Warm September brings the fruit;
Sportsmen then begin to shoot.
September from Septem, the seventh month of the Roman calendar. The Saxons called this ‘harvest month’.
The Anglo Saxons called it Gerstmonath (‘barley month’). In Welsh it is ‘medi’, meaning ‘the month of reaping’, and in Scottish-Gaelic it is ‘Sultuine’, meaning ‘the month of plenty’.
Beautiful are the fern and heath covered wastes in September – with their bushes bearing wild-fruits, sloe, and bullace [wild plum], and crab; and where one may lie hidden for hours, watching how beast, bird, and insect pass their time away, and what they do in these solitudes. In such spots, we have seen great gorse-bushes in bloom, high as the head of a mounted horseman; impenetrable places where the bramble and the sloe had become entangled with the furze and the branches of stunted hawthorns, that had never been able to grow clear of the wild waste of underwood.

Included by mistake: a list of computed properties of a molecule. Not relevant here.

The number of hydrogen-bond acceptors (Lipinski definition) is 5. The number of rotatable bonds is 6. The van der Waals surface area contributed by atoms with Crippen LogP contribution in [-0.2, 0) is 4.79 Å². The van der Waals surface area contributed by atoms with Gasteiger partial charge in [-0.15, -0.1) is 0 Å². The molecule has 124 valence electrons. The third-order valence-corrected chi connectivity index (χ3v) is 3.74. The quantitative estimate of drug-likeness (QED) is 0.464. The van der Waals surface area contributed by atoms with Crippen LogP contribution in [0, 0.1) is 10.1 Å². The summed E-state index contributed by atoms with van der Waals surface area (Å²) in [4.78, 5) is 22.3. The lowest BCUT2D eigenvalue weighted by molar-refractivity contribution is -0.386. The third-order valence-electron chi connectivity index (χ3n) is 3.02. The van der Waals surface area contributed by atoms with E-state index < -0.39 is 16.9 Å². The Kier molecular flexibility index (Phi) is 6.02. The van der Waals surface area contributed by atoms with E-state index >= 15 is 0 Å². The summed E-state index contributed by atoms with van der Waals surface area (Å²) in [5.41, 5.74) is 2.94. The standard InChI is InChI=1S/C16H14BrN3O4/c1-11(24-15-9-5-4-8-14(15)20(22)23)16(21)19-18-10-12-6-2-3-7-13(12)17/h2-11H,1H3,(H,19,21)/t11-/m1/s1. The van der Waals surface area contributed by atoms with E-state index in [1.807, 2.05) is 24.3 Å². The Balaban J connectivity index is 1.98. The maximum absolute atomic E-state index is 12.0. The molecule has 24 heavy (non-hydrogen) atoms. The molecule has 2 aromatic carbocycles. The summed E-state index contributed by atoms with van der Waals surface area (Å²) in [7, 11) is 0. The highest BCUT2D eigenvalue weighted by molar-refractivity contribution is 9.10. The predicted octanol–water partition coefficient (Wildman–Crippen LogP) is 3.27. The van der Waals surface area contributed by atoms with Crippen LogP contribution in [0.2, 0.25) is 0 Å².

It is said that a fine day on the first day of September signifies a fine spell of weather in the month ahead.
September rain is much liked by the farmer.
Married in September’s golden glow,
Smooth and serene your life will go.
September blow soft
Until the apples be in the loft.
Onion skin very thin –
Mild winter coming in.
Onion skin thick and tough –
Coming winter cold and rough.
Cider on beer, never fear.
Beer on cider makes a bad rider!
Many haws, many sloes, many cold toes!
A cat born around Michaelmas is called a blackberry cat, and is always mischievous.
With the harvest drawing to a close for corn, hops and other produce, many fairs up and down the country were held selling and celebrating the end of the country year.
Hop processions were held in Kent, Hereford and Worcester.
Hazelnuts, blackberries, crabapples and other fruits were gathered from the trees and hedges and made into jams, jellies and wines to last through the coming winter.
Gorse was cut for fuel and bracken for bedding, and the whitebait season began for fishermen.